Remigius. He says therefore, Hear ye Him, as much as to say, Let the shadow of the Law be past, and the types of the Prophets, and follow ye the one shining light of the Gospel. Or He says, Hear ye Him, to shew that it was He whom Moses had foretold, The Lord your God shall raise up a Prophet unto you of your brethren like unto me, Him shall ye hear. (Deut. 18:18.) Thus the Lord had witnesses on all sides; from heaven the voice of the Father, Elias out of Paradise, Moses out of Hades, the Apostles from among men, that at the name of Jesus every thing should bow the knee, of things in heaven, things on earth, and things beneath.
Origen. The voice out of the cloud speaks either to Moses or Elias, who desired to see the Son of God, and to hear Him; or it is for the teaching of the Apostles.
Gloss. (ap. Anselm.) It is to be observed, that the mystery of the second regeneration, that, to wit, which shall be in the resurrection, when the flesh shall be raised again, agrees well with the mystery of the first which is in baptism, when the soul is raised again. For in the baptism of Christ is shewn the working of the whole Trinity; there was the Son incarnate, the Holy Ghost appealing in the figure of a dove, and the Father made known by the voice. In like manner in the transfiguration, which is the sacrament of the second regeneration, the whole Trinity appeared; the Father in the voice, the Son in the man, and the Holy Spirit in the cloud. It is made a question how the Holy Spirit was shewn there in the dove, here in the cloud. Because it is His manner to mark His gifts by specific outward forms. And the gift of baptism is innocence, which is denoted by the bird of purity. But as in the resurrection, He is to give splendour and refreshment, therefore in the cloud are denoted both the refreshment and the brightness of the rising bodies. It follows, And when the disciples heard it, they fell on their faces, and feared greatly.
Jerome. Their cause of terror is threefold. Because they knew that they had done amiss; or because the bright cloud had covered them; or because they had heard the voice of God the Father speaking; for human frailty cannot endure to look upon so great glory, and falls to the earth trembling through both soul and body. And by how much higher any one has aimed, by so much lower will be his fall, if he shall be ignorant of his own measure.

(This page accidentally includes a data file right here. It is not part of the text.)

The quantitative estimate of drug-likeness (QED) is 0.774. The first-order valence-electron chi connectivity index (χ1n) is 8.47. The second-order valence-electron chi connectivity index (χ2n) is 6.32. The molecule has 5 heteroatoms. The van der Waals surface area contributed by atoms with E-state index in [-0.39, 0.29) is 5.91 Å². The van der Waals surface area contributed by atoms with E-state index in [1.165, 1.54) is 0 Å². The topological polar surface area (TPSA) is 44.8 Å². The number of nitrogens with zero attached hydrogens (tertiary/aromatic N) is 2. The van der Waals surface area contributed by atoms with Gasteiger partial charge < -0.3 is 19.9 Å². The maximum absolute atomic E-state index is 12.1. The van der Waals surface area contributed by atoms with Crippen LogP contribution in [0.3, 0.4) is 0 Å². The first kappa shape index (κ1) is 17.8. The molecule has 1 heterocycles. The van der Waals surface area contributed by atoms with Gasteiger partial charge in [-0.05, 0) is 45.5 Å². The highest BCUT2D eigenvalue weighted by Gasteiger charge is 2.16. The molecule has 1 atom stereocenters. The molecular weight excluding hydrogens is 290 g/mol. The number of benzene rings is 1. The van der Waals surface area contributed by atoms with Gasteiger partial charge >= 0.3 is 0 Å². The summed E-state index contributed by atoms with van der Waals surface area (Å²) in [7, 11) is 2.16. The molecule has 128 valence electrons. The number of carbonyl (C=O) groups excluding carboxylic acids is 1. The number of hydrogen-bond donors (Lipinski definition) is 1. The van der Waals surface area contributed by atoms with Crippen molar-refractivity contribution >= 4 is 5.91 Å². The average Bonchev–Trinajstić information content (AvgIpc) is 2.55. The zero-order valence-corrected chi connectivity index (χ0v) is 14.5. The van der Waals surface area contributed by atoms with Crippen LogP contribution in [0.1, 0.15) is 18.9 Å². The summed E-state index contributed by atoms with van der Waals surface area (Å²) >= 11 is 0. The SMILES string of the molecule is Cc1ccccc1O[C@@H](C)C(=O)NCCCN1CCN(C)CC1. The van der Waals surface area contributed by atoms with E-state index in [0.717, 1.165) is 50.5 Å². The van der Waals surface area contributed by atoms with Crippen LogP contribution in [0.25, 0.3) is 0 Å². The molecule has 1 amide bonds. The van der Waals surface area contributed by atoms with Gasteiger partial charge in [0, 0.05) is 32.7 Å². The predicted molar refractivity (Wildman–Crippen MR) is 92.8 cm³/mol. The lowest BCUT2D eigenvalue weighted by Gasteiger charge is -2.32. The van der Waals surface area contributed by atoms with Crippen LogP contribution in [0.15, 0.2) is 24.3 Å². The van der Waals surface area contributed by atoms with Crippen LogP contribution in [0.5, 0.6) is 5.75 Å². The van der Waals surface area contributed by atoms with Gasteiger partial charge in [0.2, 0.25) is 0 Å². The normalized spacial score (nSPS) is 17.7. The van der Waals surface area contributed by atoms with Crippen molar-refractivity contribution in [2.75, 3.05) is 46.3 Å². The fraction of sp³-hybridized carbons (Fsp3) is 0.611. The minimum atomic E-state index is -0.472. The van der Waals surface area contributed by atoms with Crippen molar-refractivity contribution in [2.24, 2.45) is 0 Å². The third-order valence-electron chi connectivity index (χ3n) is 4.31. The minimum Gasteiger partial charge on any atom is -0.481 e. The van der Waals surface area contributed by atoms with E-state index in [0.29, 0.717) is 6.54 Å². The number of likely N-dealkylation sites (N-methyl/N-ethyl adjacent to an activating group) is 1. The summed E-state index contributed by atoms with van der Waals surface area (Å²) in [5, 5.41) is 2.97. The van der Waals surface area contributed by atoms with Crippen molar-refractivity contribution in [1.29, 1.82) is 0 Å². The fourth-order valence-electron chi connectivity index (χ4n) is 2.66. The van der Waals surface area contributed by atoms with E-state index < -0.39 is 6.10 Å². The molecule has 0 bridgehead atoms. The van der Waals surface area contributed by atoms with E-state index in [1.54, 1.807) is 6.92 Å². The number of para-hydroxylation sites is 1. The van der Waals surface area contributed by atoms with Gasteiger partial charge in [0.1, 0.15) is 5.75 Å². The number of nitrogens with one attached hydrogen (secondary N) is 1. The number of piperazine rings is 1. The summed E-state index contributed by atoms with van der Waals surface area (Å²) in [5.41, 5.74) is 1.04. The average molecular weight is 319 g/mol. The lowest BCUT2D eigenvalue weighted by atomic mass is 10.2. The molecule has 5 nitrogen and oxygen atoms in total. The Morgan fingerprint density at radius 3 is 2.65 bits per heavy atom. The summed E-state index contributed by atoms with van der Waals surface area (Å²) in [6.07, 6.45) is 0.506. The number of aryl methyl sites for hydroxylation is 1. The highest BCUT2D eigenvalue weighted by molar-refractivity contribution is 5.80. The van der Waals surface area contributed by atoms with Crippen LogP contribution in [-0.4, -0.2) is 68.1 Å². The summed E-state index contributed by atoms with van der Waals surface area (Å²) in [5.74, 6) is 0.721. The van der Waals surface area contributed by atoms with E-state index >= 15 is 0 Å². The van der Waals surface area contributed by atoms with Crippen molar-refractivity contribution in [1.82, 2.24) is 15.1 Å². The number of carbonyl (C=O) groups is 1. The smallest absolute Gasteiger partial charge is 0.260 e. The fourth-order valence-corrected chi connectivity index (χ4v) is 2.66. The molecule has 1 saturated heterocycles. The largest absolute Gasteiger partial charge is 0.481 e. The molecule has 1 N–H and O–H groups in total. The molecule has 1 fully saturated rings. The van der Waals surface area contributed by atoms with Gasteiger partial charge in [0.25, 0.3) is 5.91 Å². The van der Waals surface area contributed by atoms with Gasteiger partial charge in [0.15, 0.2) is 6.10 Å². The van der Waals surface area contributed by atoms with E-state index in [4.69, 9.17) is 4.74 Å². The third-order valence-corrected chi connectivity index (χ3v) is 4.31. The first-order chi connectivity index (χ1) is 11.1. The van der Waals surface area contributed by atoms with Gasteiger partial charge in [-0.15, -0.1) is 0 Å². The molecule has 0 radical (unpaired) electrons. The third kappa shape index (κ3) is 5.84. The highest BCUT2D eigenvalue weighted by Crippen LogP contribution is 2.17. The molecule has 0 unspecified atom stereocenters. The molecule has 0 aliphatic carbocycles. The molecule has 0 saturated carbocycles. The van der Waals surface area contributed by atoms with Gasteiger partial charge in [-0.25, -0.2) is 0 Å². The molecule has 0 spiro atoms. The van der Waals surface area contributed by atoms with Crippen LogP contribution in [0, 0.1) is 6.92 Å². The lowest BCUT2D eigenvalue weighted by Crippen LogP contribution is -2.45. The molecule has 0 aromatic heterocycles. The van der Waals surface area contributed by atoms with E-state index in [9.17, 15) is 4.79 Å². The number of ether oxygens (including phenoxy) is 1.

Remigius. Whereas the holy Apostles fell upon their faces, that was a proof of their sanctity, for the saints are always described to fall upon their faces, but the wicked to fall backwardsa.
Chrysostom. But when before in Christ’s baptism, such a voice came from heaven, yet none of the multitude then present suffered any thing of this kind, how is it that the disciples on the mount fell prostrate? Because in sooth their solicitude was much, the height and loneliness of the spot great, and the transfiguration itself attended with terrors, the clear light and the spreading cloud; all these things together wrought to terrify them.
Jerome. And whereas they were laid down, and could not raise themselves again, He approaches them, touches them gently, that by His touch their fear might be banished, and their unnerved limbs gain strength; And Jesus drew near, and touched them. But He further added His word to His hand, And said unto them, Arise, fear not. He first banishes their fear, that He may after impart teaching. It follows, And when they lifted up their eyes, they saw no man, save Jesus only; which was done with good reason; for had Moses and Elias continued with the Lord, it might have seemed uncertain to which in particular the witness of the Father was borne. Also they see Jesus standing after the cloud has been removed, and Moses and Elias disappeared, because after the shadow of the Law and Prophets has departed, both are found in the Gospel. It follows; And as they came down from the mount, Jesus charged them, saying, Tell no man this vision, until the Son of Man shall rise from the dead. He will not be preached among the people, lest the marvel of the thing should seem incredible, and lest the cross following after so great glory should cause offence.
Remigius. Or, because if His majesty should be published among the people, they should hinder the dispensation of His passion, by resistance to the chief Priests; and thus the redemption of the human race should suffer impediment.
Hilary. He enjoins silence respecting what they had seen, for this reason, that when they should be filled with the Holy Spirit, they should then become witnesses of these spiritual deeds.